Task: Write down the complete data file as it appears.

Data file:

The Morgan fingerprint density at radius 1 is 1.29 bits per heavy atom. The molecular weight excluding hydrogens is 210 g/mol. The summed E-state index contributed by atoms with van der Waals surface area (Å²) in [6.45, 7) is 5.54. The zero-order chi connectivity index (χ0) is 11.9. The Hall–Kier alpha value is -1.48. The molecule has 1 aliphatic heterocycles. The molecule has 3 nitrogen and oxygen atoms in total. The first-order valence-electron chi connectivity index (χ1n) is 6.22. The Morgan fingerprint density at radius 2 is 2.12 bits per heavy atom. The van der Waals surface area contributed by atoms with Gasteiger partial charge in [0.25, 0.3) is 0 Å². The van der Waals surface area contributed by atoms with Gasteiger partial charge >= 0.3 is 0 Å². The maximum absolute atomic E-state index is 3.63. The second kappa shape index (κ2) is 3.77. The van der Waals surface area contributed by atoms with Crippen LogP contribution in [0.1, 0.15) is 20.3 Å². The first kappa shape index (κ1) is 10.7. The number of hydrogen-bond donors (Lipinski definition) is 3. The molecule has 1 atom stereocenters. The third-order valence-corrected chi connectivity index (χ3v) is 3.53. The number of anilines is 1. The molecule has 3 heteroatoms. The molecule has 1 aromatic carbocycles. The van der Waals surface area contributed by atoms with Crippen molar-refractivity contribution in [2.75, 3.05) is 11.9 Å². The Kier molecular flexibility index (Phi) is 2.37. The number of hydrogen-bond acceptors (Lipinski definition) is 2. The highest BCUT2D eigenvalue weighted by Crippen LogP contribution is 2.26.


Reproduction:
The Morgan fingerprint density at radius 1 is 1.29 bits per heavy atom. The molecular weight excluding hydrogens is 210 g/mol. The summed E-state index contributed by atoms with van der Waals surface area (Å²) in [6.45, 7) is 5.54. The zero-order chi connectivity index (χ0) is 11.9. The Hall–Kier alpha value is -1.48. The molecule has 1 aliphatic heterocycles. The molecule has 3 nitrogen and oxygen atoms in total. The first-order valence-electron chi connectivity index (χ1n) is 6.22. The Morgan fingerprint density at radius 2 is 2.12 bits per heavy atom. The van der Waals surface area contributed by atoms with Gasteiger partial charge in [0.25, 0.3) is 0 Å². The van der Waals surface area contributed by atoms with Gasteiger partial charge >= 0.3 is 0 Å². The maximum absolute atomic E-state index is 3.63. The second kappa shape index (κ2) is 3.77. The van der Waals surface area contributed by atoms with Crippen LogP contribution in [0.1, 0.15) is 20.3 Å². The first kappa shape index (κ1) is 10.7. The number of hydrogen-bond donors (Lipinski definition) is 3. The molecule has 1 atom stereocenters. The third-order valence-corrected chi connectivity index (χ3v) is 3.53. The number of anilines is 1. The molecule has 3 heteroatoms. The molecule has 1 aromatic carbocycles. The van der Waals surface area contributed by atoms with Crippen molar-refractivity contribution in [2.75, 3.05) is 11.9 Å². The Kier molecular flexibility index (Phi) is 2.37. The number of hydrogen-bond acceptors (Lipinski definition) is 2. The highest BCUT2D eigenvalue weighted by Crippen LogP contribution is 2.26.